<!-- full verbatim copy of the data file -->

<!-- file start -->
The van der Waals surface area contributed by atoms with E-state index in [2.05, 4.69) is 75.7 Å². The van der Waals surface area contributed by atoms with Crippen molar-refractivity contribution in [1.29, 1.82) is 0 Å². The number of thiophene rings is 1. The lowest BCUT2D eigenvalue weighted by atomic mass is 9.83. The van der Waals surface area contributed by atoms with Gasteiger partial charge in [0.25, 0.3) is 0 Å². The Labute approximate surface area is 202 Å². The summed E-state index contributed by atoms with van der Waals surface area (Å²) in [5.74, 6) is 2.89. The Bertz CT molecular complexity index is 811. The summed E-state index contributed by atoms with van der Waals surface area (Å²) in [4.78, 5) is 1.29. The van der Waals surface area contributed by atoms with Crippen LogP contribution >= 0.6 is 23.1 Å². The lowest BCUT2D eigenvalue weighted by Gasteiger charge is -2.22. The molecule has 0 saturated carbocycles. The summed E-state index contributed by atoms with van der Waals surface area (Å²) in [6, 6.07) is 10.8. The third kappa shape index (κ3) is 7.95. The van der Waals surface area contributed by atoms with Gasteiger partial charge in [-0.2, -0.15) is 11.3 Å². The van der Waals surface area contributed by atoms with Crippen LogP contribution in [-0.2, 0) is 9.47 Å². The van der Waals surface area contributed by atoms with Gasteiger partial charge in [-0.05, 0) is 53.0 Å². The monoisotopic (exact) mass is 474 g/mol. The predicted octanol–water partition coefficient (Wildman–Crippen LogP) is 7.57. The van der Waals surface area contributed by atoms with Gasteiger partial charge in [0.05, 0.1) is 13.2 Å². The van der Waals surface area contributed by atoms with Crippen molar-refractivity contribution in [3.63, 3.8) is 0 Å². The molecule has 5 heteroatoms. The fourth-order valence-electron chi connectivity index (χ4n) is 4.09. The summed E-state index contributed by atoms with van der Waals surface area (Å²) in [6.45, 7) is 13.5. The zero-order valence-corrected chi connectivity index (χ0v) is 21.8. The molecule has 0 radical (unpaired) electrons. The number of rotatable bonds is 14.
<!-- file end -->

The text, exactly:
The van der Waals surface area contributed by atoms with E-state index in [2.05, 4.69) is 75.7 Å². The van der Waals surface area contributed by atoms with Crippen molar-refractivity contribution in [1.29, 1.82) is 0 Å². The number of thiophene rings is 1. The lowest BCUT2D eigenvalue weighted by atomic mass is 9.83. The van der Waals surface area contributed by atoms with Gasteiger partial charge in [0.25, 0.3) is 0 Å². The Labute approximate surface area is 202 Å². The summed E-state index contributed by atoms with van der Waals surface area (Å²) in [5.74, 6) is 2.89. The Bertz CT molecular complexity index is 811. The summed E-state index contributed by atoms with van der Waals surface area (Å²) in [4.78, 5) is 1.29. The van der Waals surface area contributed by atoms with Crippen LogP contribution >= 0.6 is 23.1 Å². The lowest BCUT2D eigenvalue weighted by Gasteiger charge is -2.22. The molecule has 0 saturated carbocycles. The summed E-state index contributed by atoms with van der Waals surface area (Å²) in [6, 6.07) is 10.8. The third kappa shape index (κ3) is 7.95. The van der Waals surface area contributed by atoms with Gasteiger partial charge in [-0.2, -0.15) is 11.3 Å². The van der Waals surface area contributed by atoms with Crippen LogP contribution in [-0.2, 0) is 9.47 Å². The van der Waals surface area contributed by atoms with Gasteiger partial charge in [-0.05, 0) is 53.0 Å². The monoisotopic (exact) mass is 474 g/mol. The predicted octanol–water partition coefficient (Wildman–Crippen LogP) is 7.57. The van der Waals surface area contributed by atoms with Gasteiger partial charge in [0.05, 0.1) is 13.2 Å². The van der Waals surface area contributed by atoms with Crippen molar-refractivity contribution in [3.63, 3.8) is 0 Å². The molecule has 5 heteroatoms. The fourth-order valence-electron chi connectivity index (χ4n) is 4.09. The summed E-state index contributed by atoms with van der Waals surface area (Å²) in [6.45, 7) is 13.5. The zero-order valence-corrected chi connectivity index (χ0v) is 21.8. The molecule has 0 radical (unpaired) electrons. The number of rotatable bonds is 14.